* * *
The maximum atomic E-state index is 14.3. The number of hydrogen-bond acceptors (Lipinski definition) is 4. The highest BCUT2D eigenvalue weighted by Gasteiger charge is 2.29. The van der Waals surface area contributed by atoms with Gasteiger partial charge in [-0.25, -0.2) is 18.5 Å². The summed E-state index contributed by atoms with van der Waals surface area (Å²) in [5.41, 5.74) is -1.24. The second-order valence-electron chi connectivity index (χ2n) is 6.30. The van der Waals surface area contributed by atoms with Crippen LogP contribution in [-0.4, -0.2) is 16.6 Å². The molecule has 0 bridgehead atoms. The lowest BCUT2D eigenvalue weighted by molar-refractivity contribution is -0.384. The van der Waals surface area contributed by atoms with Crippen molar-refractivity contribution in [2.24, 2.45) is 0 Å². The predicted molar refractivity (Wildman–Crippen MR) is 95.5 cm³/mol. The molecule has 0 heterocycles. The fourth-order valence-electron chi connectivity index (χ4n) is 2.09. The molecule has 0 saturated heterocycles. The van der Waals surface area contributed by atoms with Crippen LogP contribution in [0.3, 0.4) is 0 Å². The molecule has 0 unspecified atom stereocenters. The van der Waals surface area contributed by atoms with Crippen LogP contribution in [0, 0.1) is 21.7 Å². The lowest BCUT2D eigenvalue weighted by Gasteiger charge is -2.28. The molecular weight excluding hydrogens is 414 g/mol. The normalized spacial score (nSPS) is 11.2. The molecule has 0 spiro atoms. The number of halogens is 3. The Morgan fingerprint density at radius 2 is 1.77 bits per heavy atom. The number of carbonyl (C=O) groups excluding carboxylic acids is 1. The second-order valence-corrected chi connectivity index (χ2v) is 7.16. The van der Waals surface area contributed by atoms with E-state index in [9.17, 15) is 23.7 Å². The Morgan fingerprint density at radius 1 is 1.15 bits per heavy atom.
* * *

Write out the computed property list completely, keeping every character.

The maximum atomic E-state index is 14.3. The number of hydrogen-bond acceptors (Lipinski definition) is 4. The highest BCUT2D eigenvalue weighted by Gasteiger charge is 2.29. The van der Waals surface area contributed by atoms with Gasteiger partial charge in [-0.25, -0.2) is 18.5 Å². The summed E-state index contributed by atoms with van der Waals surface area (Å²) in [5.41, 5.74) is -1.24. The second-order valence-electron chi connectivity index (χ2n) is 6.30. The van der Waals surface area contributed by atoms with Crippen LogP contribution in [-0.4, -0.2) is 16.6 Å². The molecule has 0 bridgehead atoms. The lowest BCUT2D eigenvalue weighted by molar-refractivity contribution is -0.384. The van der Waals surface area contributed by atoms with Crippen molar-refractivity contribution in [2.24, 2.45) is 0 Å². The predicted molar refractivity (Wildman–Crippen MR) is 95.5 cm³/mol. The molecule has 0 heterocycles. The fourth-order valence-electron chi connectivity index (χ4n) is 2.09. The molecule has 0 saturated heterocycles. The van der Waals surface area contributed by atoms with Crippen LogP contribution in [0.3, 0.4) is 0 Å². The molecule has 0 unspecified atom stereocenters. The van der Waals surface area contributed by atoms with Crippen LogP contribution in [0, 0.1) is 21.7 Å². The lowest BCUT2D eigenvalue weighted by Gasteiger charge is -2.28. The molecular weight excluding hydrogens is 414 g/mol. The normalized spacial score (nSPS) is 11.2. The molecule has 0 spiro atoms. The number of halogens is 3. The Morgan fingerprint density at radius 2 is 1.77 bits per heavy atom. The number of carbonyl (C=O) groups excluding carboxylic acids is 1. The second-order valence-corrected chi connectivity index (χ2v) is 7.16. The van der Waals surface area contributed by atoms with E-state index in [9.17, 15) is 23.7 Å². The Morgan fingerprint density at radius 1 is 1.15 bits per heavy atom.